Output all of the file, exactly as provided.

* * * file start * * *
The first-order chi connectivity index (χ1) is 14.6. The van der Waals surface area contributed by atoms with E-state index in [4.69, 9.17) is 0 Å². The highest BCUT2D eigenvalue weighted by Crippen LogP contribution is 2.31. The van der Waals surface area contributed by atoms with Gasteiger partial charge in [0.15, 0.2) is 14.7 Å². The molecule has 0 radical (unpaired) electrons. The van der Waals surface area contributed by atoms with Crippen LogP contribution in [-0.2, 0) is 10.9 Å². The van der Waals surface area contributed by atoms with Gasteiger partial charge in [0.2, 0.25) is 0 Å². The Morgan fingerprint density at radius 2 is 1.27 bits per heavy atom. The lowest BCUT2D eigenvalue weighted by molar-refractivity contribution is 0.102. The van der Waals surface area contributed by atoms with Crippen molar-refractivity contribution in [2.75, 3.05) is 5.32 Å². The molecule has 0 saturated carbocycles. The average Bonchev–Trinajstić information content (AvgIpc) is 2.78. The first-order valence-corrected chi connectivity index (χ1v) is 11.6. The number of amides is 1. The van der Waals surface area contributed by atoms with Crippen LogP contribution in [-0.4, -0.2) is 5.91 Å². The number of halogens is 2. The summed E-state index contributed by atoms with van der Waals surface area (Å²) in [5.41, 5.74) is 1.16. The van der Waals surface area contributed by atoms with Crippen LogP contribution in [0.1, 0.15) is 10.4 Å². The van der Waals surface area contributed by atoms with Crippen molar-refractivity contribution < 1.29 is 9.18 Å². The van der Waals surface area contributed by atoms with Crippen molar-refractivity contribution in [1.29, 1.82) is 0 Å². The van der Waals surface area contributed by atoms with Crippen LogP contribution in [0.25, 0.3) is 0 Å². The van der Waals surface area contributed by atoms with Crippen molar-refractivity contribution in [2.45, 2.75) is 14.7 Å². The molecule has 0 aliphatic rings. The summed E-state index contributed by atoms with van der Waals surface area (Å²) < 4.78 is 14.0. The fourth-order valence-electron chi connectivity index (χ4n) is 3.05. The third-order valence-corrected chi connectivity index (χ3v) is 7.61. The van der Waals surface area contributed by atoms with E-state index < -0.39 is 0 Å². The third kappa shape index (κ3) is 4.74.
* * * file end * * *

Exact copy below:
The first-order chi connectivity index (χ1) is 14.6. The van der Waals surface area contributed by atoms with E-state index in [4.69, 9.17) is 0 Å². The highest BCUT2D eigenvalue weighted by Crippen LogP contribution is 2.31. The van der Waals surface area contributed by atoms with Gasteiger partial charge in [0.15, 0.2) is 14.7 Å². The molecule has 0 radical (unpaired) electrons. The van der Waals surface area contributed by atoms with Crippen LogP contribution in [-0.2, 0) is 10.9 Å². The van der Waals surface area contributed by atoms with Gasteiger partial charge in [0.2, 0.25) is 0 Å². The Morgan fingerprint density at radius 2 is 1.27 bits per heavy atom. The lowest BCUT2D eigenvalue weighted by molar-refractivity contribution is 0.102. The van der Waals surface area contributed by atoms with Crippen molar-refractivity contribution in [2.75, 3.05) is 5.32 Å². The molecule has 0 saturated carbocycles. The average Bonchev–Trinajstić information content (AvgIpc) is 2.78. The first-order valence-corrected chi connectivity index (χ1v) is 11.6. The number of amides is 1. The van der Waals surface area contributed by atoms with Crippen LogP contribution in [-0.4, -0.2) is 5.91 Å². The number of halogens is 2. The summed E-state index contributed by atoms with van der Waals surface area (Å²) in [5.41, 5.74) is 1.16. The van der Waals surface area contributed by atoms with Crippen LogP contribution in [0.1, 0.15) is 10.4 Å². The van der Waals surface area contributed by atoms with Crippen molar-refractivity contribution < 1.29 is 9.18 Å². The van der Waals surface area contributed by atoms with Crippen molar-refractivity contribution in [1.29, 1.82) is 0 Å². The van der Waals surface area contributed by atoms with Crippen LogP contribution in [0.25, 0.3) is 0 Å². The van der Waals surface area contributed by atoms with Crippen molar-refractivity contribution in [2.45, 2.75) is 14.7 Å². The molecule has 0 aliphatic rings. The summed E-state index contributed by atoms with van der Waals surface area (Å²) < 4.78 is 14.0. The fourth-order valence-electron chi connectivity index (χ4n) is 3.05. The third-order valence-corrected chi connectivity index (χ3v) is 7.61. The van der Waals surface area contributed by atoms with E-state index < -0.39 is 0 Å². The third kappa shape index (κ3) is 4.74.